Developments dismay landscape architect

Earthworks being done to develop subdivisions in Wanaka are depriving the landscape of some of...
Earthworks being done to develop subdivisions in Wanaka are depriving the landscape of some of its distinctive natural forms, a top landscape architect says. Photo by Matthew Haggart.
As residential subdivisions in Wanaka continue to expand the town's boundaries, the approach of some developers has saddened the Queenstown Lakes District Council's top landscape consultant.

Dr Marion Read, the chief landscape architect at QLDC's regulatory authority Lake Environmental, says major earthworks associated with some Wanaka developments are destroying parts of the landscape's most distinctive features.

She took aim at work being carried out at West Meadows by Willowridge Developments Ltd, which recently applied for resource consent to develop 55 more sections at the expanding subdivision.

"I nearly weep every time I come to Wanaka and see the earthworks being undertaken at West Meadows. It's destroyed a classic example of undulating glacial moraine face," she told a hearings panel of council commissioners last week.

Dr Read said she wished developers could do more to work with the existing landscape. She labelled the bulldozed flat approach, often favoured by developers to provide level residential sections, the "antithesis of good design".

Willowridge, a property development company headed by Allan Dippie, was granted resource consent last year to carry out earthworks associated with its West Meadows subdivision, which occupies land off Cardrona Valley Rd.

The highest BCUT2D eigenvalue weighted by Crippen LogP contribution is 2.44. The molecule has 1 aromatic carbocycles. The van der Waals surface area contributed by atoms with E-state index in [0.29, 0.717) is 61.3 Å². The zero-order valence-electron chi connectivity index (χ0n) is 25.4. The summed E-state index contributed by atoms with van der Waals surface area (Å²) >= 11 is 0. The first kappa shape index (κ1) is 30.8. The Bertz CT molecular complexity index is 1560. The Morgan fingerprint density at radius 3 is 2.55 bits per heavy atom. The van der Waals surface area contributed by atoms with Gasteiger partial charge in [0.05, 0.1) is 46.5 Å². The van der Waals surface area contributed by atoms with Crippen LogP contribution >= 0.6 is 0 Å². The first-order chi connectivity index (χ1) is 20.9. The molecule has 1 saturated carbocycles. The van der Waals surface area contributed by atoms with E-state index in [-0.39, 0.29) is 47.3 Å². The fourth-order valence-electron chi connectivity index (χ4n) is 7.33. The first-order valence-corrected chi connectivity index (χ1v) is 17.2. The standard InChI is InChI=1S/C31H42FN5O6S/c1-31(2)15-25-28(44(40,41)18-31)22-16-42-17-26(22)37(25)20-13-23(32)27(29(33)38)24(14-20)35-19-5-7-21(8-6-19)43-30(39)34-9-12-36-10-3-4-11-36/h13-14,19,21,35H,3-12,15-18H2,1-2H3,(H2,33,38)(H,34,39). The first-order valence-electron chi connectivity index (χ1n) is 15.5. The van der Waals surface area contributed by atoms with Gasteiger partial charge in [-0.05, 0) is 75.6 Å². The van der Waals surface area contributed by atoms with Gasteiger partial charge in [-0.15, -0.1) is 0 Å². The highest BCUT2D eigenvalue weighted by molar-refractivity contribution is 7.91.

Lakes Environmental processed that application and granted consent for the earthworks proposal.

Willowridge has recently applied for consent to develop 55 sections on a 10ha site of land at West Meadows zoned under a "low density residential" classification.

The company wants to establish sections sized between 700sq m and 1230sq m - a portion of the site is zoned rural residential - over three stages.

The consent application to subdivide the "gently undulating" land, includes a proposal for sections set aside for a recreation reserve and a "utility" reserve.

The application also seeks to carry out earthworks at the site totalling 41,540cu m. About 31,500cu m of fill will need to be brought to the site.

The extra earthworks being sought are "geared towards terracing the individual lots so as to improve aspects, amenity, and build-ability" for the proposed sections, Willowridge's application states.

The subdivision proposal is a "natural addition to the existing residential landscape pattern that extends south of Wanaka on the western side of the Cardrona Valley,"The developer's intention is to create a subdivision that provides a high-quality residential environment.

"In order to do this the lot layout has been designed in accordance with the topography of the existing features," the application states.

Mr Dippie said Dr Read's criticisms were "annoying" and he wondered if she had an aversion to new developments.

"We're doing a great job at West Meadows. We're ensuring that building platforms will not result in houses protruding from the landscape," he said.

The land was zoned for residential purposes by the council for a reason, Mr Dippie said.


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